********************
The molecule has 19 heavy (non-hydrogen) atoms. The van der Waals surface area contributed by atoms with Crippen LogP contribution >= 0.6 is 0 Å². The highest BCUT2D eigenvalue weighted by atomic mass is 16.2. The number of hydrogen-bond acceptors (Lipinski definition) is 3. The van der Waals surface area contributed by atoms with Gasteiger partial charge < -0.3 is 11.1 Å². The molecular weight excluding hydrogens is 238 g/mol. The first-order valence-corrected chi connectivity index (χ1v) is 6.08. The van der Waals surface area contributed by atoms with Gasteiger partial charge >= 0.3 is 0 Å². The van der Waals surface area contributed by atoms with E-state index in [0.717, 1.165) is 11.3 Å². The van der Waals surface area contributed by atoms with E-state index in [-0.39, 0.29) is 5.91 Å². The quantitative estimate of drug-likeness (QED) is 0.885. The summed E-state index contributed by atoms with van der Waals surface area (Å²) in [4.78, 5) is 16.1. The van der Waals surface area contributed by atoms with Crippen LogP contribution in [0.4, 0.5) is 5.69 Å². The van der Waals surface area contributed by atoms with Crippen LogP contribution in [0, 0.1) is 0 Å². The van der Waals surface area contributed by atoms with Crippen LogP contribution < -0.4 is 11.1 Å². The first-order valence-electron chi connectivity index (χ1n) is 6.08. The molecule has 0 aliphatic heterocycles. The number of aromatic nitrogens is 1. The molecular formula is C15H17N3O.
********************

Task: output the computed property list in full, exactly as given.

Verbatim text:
The molecule has 19 heavy (non-hydrogen) atoms. The van der Waals surface area contributed by atoms with Crippen LogP contribution >= 0.6 is 0 Å². The highest BCUT2D eigenvalue weighted by atomic mass is 16.2. The number of hydrogen-bond acceptors (Lipinski definition) is 3. The van der Waals surface area contributed by atoms with Gasteiger partial charge < -0.3 is 11.1 Å². The molecular weight excluding hydrogens is 238 g/mol. The first-order valence-corrected chi connectivity index (χ1v) is 6.08. The van der Waals surface area contributed by atoms with Gasteiger partial charge >= 0.3 is 0 Å². The van der Waals surface area contributed by atoms with E-state index in [0.717, 1.165) is 11.3 Å². The van der Waals surface area contributed by atoms with E-state index in [-0.39, 0.29) is 5.91 Å². The quantitative estimate of drug-likeness (QED) is 0.885. The summed E-state index contributed by atoms with van der Waals surface area (Å²) in [4.78, 5) is 16.1. The van der Waals surface area contributed by atoms with Crippen LogP contribution in [0.4, 0.5) is 5.69 Å². The van der Waals surface area contributed by atoms with Crippen LogP contribution in [0, 0.1) is 0 Å². The van der Waals surface area contributed by atoms with Crippen LogP contribution < -0.4 is 11.1 Å². The first-order valence-electron chi connectivity index (χ1n) is 6.08. The molecule has 0 aliphatic heterocycles. The number of aromatic nitrogens is 1. The molecular formula is C15H17N3O.